Phone: +1 512 471 8946
Joshua Busby is an Assistant Professor of Public Affairs and a fellow with the RGK Center for Philanthropy and Community Service as well as the Robert S. Strauss Center for International Security and Law. He originally joined the LBJ School faculty in fall 2006 as a Postdoctoral Fellow and Lecturer.
He recently completed a book manuscript entitled "States of Grace: Moral Movements and Foreign Policy." In his book project, Busby seeks to explain why some countries are willing to take on new international commitments championed by principled advocacy groups and others are not. Substantively, he explores the politics of climate change, developing country debt relief, HIV/AIDS, and the International Criminal Court in selected country cases in the advanced industrialized world. He has also written extensively on transatlantic relations, both in international security and the climate change arena.
Busby is the author of several studies on climate change, national security, and energy policy from the Council on Foreign Relations, the Brookings Institution, the German Marshall Fund, and the Center for a New American Security (CNAS). Busby is one of the lead researchers in the Strauss Center project on Climate Change and African Political Stability (CCAPS), a $7.6 million grant funded by the U.S. Department of Defense. He has also written on U.S.-China relations on climate change for CNAS and Resources for the Future.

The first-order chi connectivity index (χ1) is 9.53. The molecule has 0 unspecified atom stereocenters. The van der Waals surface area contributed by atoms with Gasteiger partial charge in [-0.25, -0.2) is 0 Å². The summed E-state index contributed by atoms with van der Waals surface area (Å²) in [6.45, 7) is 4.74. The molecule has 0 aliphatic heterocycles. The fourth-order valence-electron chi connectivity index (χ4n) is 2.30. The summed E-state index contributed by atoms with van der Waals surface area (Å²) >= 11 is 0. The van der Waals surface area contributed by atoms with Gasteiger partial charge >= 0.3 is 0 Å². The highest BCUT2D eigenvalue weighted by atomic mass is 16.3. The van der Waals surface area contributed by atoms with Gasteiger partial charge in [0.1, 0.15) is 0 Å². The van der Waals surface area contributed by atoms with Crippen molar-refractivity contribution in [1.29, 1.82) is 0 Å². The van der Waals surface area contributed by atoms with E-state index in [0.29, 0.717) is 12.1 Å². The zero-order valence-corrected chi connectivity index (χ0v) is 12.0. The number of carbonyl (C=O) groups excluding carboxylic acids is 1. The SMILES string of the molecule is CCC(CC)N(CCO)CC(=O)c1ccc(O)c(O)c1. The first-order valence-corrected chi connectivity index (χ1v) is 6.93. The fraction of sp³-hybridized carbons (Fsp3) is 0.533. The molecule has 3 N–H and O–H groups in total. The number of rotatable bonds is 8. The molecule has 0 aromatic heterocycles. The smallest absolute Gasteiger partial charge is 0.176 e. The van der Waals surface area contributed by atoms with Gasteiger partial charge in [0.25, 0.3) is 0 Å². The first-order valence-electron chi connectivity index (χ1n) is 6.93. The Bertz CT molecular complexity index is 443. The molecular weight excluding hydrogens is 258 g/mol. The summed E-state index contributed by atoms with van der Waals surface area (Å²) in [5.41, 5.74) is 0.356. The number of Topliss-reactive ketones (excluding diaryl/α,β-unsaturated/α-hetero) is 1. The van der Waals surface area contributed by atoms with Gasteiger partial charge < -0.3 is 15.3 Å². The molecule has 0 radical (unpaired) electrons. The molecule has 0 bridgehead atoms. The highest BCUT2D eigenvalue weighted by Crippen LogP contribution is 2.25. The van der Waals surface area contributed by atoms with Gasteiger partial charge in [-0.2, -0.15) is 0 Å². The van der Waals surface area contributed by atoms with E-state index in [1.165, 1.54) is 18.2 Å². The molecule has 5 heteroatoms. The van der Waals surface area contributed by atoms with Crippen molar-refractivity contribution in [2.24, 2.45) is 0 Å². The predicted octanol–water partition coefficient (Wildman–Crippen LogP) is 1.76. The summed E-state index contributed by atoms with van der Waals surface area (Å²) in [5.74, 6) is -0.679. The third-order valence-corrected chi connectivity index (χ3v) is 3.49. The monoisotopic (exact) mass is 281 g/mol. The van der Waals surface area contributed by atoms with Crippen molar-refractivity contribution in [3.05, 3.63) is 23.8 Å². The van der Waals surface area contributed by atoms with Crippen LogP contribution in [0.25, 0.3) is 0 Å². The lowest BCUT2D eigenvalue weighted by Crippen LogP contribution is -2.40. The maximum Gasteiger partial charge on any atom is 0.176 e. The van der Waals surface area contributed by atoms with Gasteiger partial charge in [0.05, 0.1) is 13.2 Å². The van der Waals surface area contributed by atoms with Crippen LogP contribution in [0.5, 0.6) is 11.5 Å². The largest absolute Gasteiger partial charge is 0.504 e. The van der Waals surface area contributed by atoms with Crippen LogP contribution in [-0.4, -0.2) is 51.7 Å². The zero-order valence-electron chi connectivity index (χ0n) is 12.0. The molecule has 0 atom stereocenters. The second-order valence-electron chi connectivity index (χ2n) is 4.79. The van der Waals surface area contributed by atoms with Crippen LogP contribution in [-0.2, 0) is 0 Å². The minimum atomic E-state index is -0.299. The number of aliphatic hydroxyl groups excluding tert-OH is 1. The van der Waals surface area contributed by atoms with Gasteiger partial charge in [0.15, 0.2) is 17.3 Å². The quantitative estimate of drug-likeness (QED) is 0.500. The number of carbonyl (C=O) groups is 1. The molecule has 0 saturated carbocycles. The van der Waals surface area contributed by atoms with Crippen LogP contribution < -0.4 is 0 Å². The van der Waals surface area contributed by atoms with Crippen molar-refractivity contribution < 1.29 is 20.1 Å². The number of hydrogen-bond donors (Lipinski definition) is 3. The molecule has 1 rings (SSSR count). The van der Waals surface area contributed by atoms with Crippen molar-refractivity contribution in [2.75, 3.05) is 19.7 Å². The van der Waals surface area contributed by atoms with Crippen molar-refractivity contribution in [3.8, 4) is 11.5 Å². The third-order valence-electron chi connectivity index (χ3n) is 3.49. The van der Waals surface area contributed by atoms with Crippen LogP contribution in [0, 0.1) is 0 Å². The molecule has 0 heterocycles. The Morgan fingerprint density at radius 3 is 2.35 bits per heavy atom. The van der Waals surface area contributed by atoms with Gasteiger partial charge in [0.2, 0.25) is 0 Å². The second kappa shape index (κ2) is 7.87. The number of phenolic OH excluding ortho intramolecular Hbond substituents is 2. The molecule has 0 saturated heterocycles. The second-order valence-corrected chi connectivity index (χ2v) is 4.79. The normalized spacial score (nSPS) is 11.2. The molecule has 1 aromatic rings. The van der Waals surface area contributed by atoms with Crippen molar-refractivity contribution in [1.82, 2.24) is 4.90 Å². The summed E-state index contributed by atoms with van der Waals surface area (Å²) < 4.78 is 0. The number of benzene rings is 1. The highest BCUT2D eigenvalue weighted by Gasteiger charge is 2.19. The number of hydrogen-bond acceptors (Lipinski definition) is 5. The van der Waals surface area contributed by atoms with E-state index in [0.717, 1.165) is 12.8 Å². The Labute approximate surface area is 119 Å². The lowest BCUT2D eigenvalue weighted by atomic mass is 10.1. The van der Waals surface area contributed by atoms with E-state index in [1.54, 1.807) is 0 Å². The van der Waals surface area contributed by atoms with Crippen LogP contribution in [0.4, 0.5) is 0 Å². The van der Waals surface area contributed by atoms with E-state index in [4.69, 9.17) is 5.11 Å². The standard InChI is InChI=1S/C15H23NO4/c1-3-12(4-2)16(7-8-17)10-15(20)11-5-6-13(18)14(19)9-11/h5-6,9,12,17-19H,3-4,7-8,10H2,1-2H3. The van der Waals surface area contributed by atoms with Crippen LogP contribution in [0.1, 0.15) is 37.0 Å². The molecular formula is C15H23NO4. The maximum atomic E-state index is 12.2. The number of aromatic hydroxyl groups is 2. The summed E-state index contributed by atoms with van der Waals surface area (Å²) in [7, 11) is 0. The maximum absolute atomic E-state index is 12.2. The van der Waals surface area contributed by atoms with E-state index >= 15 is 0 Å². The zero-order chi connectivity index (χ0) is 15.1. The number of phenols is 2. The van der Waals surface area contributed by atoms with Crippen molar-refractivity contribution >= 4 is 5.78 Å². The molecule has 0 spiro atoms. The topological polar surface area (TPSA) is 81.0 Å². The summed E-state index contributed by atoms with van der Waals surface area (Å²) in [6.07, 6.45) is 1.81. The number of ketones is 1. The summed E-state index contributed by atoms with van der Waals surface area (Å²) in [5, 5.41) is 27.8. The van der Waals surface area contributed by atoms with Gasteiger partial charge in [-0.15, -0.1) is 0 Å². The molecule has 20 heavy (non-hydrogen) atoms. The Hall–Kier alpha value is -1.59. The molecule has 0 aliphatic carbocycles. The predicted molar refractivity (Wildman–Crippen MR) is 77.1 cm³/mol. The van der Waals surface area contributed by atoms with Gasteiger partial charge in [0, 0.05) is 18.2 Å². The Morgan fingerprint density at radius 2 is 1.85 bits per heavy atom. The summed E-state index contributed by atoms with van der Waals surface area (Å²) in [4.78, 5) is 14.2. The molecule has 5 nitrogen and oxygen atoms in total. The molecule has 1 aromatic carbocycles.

Dr. Busby is a Term Member on the Council of Foreign Relations and a member of the International Institute for Strategic Study
"Overcoming Political Barriers to Reform in Energy Policy," (Center for a New American Security, 2008); "Climate Change and National Security: An Agenda for Action," (Council on Foreign Relations, 2007)
Busby is the author of several studies on climate change, national security, and energy policy from the Council on Foreign Relations, the Brookings Institution, and CNAS. His research interests also include U.S. grand strategy, energy security, and the foreign policy of advanced industrialized countries.